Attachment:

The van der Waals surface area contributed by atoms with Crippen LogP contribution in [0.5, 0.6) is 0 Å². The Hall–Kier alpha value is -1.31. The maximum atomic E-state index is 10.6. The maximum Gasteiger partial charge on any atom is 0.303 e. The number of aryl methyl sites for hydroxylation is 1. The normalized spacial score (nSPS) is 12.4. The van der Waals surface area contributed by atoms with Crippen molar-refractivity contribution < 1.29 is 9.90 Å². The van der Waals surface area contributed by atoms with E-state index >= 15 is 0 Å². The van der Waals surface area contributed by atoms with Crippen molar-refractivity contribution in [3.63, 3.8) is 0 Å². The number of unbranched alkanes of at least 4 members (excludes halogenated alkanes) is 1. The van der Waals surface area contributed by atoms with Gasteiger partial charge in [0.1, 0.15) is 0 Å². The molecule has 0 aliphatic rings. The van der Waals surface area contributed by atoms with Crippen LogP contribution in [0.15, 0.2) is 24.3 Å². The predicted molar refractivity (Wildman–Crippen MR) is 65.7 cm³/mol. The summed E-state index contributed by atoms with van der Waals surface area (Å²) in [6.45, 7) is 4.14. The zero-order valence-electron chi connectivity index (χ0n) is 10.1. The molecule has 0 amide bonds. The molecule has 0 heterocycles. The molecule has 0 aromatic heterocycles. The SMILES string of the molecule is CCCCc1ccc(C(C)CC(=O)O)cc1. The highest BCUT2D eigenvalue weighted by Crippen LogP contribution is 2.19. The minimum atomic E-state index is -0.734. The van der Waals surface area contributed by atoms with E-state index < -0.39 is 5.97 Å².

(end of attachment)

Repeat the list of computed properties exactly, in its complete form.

The van der Waals surface area contributed by atoms with Crippen LogP contribution in [0.5, 0.6) is 0 Å². The Hall–Kier alpha value is -1.31. The maximum atomic E-state index is 10.6. The maximum Gasteiger partial charge on any atom is 0.303 e. The number of aryl methyl sites for hydroxylation is 1. The normalized spacial score (nSPS) is 12.4. The van der Waals surface area contributed by atoms with Crippen molar-refractivity contribution < 1.29 is 9.90 Å². The van der Waals surface area contributed by atoms with E-state index >= 15 is 0 Å². The van der Waals surface area contributed by atoms with Crippen molar-refractivity contribution in [3.63, 3.8) is 0 Å². The number of unbranched alkanes of at least 4 members (excludes halogenated alkanes) is 1. The van der Waals surface area contributed by atoms with Gasteiger partial charge in [0.1, 0.15) is 0 Å². The molecule has 0 aliphatic rings. The van der Waals surface area contributed by atoms with Crippen LogP contribution in [0.15, 0.2) is 24.3 Å². The predicted molar refractivity (Wildman–Crippen MR) is 65.7 cm³/mol. The summed E-state index contributed by atoms with van der Waals surface area (Å²) in [6.45, 7) is 4.14. The zero-order valence-electron chi connectivity index (χ0n) is 10.1. The molecule has 0 amide bonds. The molecule has 0 heterocycles. The molecule has 0 aromatic heterocycles. The SMILES string of the molecule is CCCCc1ccc(C(C)CC(=O)O)cc1. The highest BCUT2D eigenvalue weighted by Crippen LogP contribution is 2.19. The minimum atomic E-state index is -0.734. The van der Waals surface area contributed by atoms with E-state index < -0.39 is 5.97 Å².